River Herring and Shad
Source: Herring and Shad in North Carolina, N.C. Wildlife Resources Commission
Species of river herring and shad (RH/S) once supported large commercial and recreational fisheries along the Atlantic coast. However, the damming of spawning rivers, combined with other habitat degradation and overfishing, have depleted many river herring and shad run populations.
RH/S Management: The Atlantic States Marine Fisheries Commission (ASMFC) has primary management responsibility for river herring and shad. Detailed assessment, catch, and management information can be found on the ASMFC River Herring and Shad page. In recent years, the Mid-Atlantic Fishery Management Council has also become involved in the development of measures to address river herring and shad conservation issues.
RH/S Catch Cap: The Council has focused on limiting incidental catch of river herring and shad in the Atlantic mackerel fishery through a catch cap, which was implemented under Amendment 14 to the Atlantic Mackerel, Squid, and Butterfish Fishery Management Plan (FMP). Additional information about the catch cap can be found at NMFS' quota monitoring site and in the Environmental Assessment that implemented the most recent catch cap.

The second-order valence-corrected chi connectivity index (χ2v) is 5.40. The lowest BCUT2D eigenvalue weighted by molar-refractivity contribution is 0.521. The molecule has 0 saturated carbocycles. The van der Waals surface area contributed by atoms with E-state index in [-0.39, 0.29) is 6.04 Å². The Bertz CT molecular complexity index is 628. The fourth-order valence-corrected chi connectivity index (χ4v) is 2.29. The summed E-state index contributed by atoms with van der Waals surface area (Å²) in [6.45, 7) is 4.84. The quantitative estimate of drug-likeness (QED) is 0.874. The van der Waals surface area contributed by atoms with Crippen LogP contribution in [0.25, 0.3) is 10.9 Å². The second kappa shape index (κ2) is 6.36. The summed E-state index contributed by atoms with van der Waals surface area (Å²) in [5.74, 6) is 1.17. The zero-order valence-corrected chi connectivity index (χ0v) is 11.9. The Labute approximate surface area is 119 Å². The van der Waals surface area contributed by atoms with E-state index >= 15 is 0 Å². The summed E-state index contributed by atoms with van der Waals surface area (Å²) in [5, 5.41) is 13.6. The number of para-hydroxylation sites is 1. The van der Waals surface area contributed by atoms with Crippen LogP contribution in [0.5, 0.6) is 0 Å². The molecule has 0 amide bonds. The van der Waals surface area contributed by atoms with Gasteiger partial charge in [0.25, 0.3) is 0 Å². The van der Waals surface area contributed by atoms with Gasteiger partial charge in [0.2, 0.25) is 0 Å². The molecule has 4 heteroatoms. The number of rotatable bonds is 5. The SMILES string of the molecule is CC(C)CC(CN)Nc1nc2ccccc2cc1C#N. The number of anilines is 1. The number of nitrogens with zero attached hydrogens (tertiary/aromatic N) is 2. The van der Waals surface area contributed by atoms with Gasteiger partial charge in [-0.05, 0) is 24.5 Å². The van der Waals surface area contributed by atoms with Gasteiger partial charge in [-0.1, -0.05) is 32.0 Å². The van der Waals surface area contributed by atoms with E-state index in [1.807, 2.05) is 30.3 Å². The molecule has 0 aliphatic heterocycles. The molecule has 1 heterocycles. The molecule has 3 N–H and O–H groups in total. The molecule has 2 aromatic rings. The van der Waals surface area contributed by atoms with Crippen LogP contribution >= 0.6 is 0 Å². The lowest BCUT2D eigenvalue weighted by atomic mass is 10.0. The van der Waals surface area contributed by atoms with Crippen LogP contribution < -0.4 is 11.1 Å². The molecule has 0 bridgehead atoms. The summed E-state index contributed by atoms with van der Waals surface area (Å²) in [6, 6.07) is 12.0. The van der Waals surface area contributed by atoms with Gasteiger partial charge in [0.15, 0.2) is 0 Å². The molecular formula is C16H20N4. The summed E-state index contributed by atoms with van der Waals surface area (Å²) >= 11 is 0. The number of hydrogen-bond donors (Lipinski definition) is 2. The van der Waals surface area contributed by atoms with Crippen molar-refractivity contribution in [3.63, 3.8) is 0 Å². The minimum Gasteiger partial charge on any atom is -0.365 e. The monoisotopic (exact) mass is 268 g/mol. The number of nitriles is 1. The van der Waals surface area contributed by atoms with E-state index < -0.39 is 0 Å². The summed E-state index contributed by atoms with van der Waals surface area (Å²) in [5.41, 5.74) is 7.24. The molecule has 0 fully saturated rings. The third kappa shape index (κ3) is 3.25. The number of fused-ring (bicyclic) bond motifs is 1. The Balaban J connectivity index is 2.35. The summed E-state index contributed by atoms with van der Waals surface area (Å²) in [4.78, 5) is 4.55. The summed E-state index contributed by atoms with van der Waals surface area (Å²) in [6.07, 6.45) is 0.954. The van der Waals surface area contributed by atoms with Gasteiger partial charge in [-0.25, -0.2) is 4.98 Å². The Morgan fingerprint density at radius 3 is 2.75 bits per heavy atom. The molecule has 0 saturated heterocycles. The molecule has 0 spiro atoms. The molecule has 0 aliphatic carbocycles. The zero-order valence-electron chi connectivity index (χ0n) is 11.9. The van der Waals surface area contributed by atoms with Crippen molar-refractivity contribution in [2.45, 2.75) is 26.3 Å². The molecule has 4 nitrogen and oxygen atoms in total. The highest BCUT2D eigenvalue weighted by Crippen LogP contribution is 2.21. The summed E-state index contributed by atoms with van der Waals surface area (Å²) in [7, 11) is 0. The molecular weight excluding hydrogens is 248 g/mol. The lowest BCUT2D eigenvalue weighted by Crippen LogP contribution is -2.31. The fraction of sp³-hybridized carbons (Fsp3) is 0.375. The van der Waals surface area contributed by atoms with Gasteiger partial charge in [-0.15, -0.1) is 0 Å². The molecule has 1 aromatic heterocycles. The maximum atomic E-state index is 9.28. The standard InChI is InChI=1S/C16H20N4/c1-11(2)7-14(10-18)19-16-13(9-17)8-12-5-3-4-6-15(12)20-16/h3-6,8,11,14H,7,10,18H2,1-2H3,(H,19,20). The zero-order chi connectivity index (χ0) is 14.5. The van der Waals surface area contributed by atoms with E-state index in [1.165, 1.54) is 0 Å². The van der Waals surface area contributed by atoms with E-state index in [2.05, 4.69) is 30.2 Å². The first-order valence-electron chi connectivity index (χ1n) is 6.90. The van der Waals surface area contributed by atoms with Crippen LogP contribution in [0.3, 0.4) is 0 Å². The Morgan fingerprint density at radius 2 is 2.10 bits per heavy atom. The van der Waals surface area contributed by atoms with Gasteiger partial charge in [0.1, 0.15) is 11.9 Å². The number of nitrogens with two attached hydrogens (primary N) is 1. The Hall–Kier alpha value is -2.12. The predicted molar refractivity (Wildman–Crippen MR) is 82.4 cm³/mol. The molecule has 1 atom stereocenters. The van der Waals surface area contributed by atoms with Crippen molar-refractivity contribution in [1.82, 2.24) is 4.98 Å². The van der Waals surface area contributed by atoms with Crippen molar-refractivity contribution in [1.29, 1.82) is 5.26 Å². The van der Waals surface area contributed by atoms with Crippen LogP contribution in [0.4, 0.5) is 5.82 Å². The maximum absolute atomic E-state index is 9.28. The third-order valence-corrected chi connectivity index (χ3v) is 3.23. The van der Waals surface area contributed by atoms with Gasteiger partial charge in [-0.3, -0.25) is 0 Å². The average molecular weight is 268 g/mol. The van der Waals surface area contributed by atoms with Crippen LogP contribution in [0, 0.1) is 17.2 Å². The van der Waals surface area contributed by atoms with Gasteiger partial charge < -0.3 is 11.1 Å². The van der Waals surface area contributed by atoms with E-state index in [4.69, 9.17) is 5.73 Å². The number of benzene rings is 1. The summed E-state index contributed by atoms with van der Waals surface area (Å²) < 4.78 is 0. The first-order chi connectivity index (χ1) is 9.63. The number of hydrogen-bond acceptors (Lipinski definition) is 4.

River Herring Technical Expert Working Group: The Council has also collaborated with NOAA's National Marine Fisheries Service and the ASMFC on a Technical Expert Working Group for River Herring (TEWG) to address broader river herring and shad conservation issues, including improving stock information that could inform the Council's river herring and shad catch cap for the mackerel fishery. NOAA and the ASMFC have used the TEWG input in creating a River Herring Conservation Plan to increase public awareness about river herring, and to foster cooperative research and conservation efforts to restore river herring along the Atlantic coast.
Monitoring: The Council reviews monitoring of relevant fisheries annually. A recent action by the New England Fishery Management Council should increase observer coverage of the Atlantic herring and Atlantic mackerel fisheries.